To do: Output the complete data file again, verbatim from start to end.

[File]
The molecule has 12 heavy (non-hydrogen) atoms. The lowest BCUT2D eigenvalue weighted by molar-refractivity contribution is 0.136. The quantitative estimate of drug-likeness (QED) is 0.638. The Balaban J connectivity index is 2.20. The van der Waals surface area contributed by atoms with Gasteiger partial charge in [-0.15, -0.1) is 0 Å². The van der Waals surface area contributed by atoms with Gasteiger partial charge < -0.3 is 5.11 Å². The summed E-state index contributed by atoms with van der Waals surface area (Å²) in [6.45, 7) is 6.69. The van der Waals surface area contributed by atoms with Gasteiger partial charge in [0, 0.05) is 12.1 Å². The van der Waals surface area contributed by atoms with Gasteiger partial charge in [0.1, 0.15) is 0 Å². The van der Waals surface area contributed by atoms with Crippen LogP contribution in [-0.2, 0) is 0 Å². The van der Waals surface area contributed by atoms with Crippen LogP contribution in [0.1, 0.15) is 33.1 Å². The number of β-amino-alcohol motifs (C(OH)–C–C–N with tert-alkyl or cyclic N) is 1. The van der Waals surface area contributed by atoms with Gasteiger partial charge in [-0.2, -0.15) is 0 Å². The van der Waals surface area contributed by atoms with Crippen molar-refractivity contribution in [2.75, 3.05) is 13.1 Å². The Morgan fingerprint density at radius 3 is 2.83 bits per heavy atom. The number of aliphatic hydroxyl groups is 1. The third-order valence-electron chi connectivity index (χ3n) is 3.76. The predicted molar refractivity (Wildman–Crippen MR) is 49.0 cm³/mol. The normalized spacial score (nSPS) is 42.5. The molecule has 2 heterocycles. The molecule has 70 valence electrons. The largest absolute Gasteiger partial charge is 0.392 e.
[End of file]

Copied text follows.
The molecule has 12 heavy (non-hydrogen) atoms. The lowest BCUT2D eigenvalue weighted by molar-refractivity contribution is 0.136. The quantitative estimate of drug-likeness (QED) is 0.638. The Balaban J connectivity index is 2.20. The van der Waals surface area contributed by atoms with Gasteiger partial charge in [-0.15, -0.1) is 0 Å². The van der Waals surface area contributed by atoms with Gasteiger partial charge < -0.3 is 5.11 Å². The summed E-state index contributed by atoms with van der Waals surface area (Å²) in [6.45, 7) is 6.69. The van der Waals surface area contributed by atoms with Gasteiger partial charge in [0, 0.05) is 12.1 Å². The van der Waals surface area contributed by atoms with Gasteiger partial charge in [0.1, 0.15) is 0 Å². The van der Waals surface area contributed by atoms with Crippen LogP contribution in [-0.2, 0) is 0 Å². The van der Waals surface area contributed by atoms with Crippen LogP contribution in [0.1, 0.15) is 33.1 Å². The number of β-amino-alcohol motifs (C(OH)–C–C–N with tert-alkyl or cyclic N) is 1. The van der Waals surface area contributed by atoms with Gasteiger partial charge in [-0.2, -0.15) is 0 Å². The van der Waals surface area contributed by atoms with Crippen molar-refractivity contribution in [2.75, 3.05) is 13.1 Å². The Morgan fingerprint density at radius 3 is 2.83 bits per heavy atom. The number of aliphatic hydroxyl groups is 1. The third-order valence-electron chi connectivity index (χ3n) is 3.76. The predicted molar refractivity (Wildman–Crippen MR) is 49.0 cm³/mol. The normalized spacial score (nSPS) is 42.5. The molecule has 2 heterocycles. The molecule has 70 valence electrons. The largest absolute Gasteiger partial charge is 0.392 e.